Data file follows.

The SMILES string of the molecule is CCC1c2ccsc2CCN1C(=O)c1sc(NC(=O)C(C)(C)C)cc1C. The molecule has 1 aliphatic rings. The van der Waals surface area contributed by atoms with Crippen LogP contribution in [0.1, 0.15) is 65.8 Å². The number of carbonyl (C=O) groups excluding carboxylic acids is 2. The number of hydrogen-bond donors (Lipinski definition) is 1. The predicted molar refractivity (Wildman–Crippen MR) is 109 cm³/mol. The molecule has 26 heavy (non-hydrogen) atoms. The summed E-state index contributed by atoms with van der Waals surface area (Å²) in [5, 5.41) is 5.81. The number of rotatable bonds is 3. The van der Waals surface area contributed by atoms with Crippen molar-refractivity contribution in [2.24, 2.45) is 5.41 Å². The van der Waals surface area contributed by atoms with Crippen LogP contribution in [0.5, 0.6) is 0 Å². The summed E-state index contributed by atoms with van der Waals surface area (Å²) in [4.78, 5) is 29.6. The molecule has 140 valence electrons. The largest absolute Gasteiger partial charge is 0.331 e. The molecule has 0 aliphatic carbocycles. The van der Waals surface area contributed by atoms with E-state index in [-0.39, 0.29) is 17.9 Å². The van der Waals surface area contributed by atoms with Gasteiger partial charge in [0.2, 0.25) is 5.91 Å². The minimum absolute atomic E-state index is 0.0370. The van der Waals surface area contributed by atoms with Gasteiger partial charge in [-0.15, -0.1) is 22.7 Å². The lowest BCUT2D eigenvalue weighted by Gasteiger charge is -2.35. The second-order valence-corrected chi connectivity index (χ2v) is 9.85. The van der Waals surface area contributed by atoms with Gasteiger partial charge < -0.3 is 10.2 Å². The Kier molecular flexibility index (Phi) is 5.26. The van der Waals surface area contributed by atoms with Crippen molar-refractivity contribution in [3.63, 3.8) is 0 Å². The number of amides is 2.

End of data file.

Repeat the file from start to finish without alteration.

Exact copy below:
The SMILES string of the molecule is CCC1c2ccsc2CCN1C(=O)c1sc(NC(=O)C(C)(C)C)cc1C. The molecule has 1 aliphatic rings. The van der Waals surface area contributed by atoms with Crippen LogP contribution in [0.1, 0.15) is 65.8 Å². The number of carbonyl (C=O) groups excluding carboxylic acids is 2. The number of hydrogen-bond donors (Lipinski definition) is 1. The predicted molar refractivity (Wildman–Crippen MR) is 109 cm³/mol. The molecule has 26 heavy (non-hydrogen) atoms. The summed E-state index contributed by atoms with van der Waals surface area (Å²) in [5, 5.41) is 5.81. The number of rotatable bonds is 3. The van der Waals surface area contributed by atoms with Crippen molar-refractivity contribution in [2.24, 2.45) is 5.41 Å². The van der Waals surface area contributed by atoms with Crippen LogP contribution in [0.5, 0.6) is 0 Å². The summed E-state index contributed by atoms with van der Waals surface area (Å²) in [4.78, 5) is 29.6. The molecule has 140 valence electrons. The largest absolute Gasteiger partial charge is 0.331 e. The molecule has 0 aliphatic carbocycles. The van der Waals surface area contributed by atoms with E-state index in [-0.39, 0.29) is 17.9 Å². The van der Waals surface area contributed by atoms with Gasteiger partial charge in [0.2, 0.25) is 5.91 Å². The minimum absolute atomic E-state index is 0.0370. The van der Waals surface area contributed by atoms with Gasteiger partial charge in [-0.15, -0.1) is 22.7 Å². The lowest BCUT2D eigenvalue weighted by Gasteiger charge is -2.35. The second-order valence-corrected chi connectivity index (χ2v) is 9.85. The van der Waals surface area contributed by atoms with Gasteiger partial charge < -0.3 is 10.2 Å². The Kier molecular flexibility index (Phi) is 5.26. The van der Waals surface area contributed by atoms with Crippen molar-refractivity contribution in [3.63, 3.8) is 0 Å². The number of amides is 2.